Some meetings have a purpose that can only be achieved when people gather in person. By meeting in person, you are able to establish, build and maintain personal relationships with the people with whom you are working. By holding a meeting, you are able to educate and share valuable information with attendees. You will be able to “read” your audience in order to focus on things that are important to the group as a whole. Meetings allow those in attendance to discuss ideas and make group decisions. By meeting in person and discussing together, new ideas can be generated and the group will focus on issues and information important to the group as a whole.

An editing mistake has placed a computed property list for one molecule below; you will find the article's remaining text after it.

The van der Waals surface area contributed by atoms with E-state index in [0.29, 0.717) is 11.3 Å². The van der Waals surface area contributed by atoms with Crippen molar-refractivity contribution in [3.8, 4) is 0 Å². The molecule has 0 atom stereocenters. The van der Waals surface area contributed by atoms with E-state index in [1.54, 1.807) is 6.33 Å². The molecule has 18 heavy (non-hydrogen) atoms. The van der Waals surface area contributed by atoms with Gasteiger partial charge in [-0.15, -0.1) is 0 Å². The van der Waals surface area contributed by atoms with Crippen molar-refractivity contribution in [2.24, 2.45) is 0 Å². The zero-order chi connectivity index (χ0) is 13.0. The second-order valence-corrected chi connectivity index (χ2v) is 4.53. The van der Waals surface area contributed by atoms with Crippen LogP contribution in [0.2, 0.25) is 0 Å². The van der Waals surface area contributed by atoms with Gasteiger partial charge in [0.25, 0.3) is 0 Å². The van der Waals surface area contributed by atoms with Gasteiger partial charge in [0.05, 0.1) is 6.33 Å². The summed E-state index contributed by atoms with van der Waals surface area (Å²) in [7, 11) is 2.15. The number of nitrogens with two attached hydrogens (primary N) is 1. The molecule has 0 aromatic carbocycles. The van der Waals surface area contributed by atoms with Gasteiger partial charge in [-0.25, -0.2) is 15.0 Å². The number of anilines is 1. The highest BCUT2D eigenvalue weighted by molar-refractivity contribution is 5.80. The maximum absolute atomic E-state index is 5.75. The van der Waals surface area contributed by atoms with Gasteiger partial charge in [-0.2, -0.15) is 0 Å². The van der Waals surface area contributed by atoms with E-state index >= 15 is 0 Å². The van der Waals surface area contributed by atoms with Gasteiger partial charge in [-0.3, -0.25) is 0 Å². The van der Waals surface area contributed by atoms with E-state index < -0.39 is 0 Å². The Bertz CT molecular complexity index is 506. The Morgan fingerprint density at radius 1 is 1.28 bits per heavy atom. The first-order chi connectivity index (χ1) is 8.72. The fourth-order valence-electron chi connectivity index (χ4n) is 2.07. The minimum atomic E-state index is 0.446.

If you can accomplish the same purpose without meeting in person, consider more time-efficient alternatives such as email, phone, or online chat. If you are simply relaying information to others and feel that the information is not important enough to call a meeting, consider a flyer or some other sort of publication can be mailed or distributed to group members. Respect each group member’s time. If you have a group of 10 people who each earns an average of $10 per hour, you could consider the meeting to cost $100 per hour. Is your meeting worth that? If the information provided in person at the meeting is important and valued, then meet. If the camaraderie, contacts, and relationships are important to establish in person, then meet.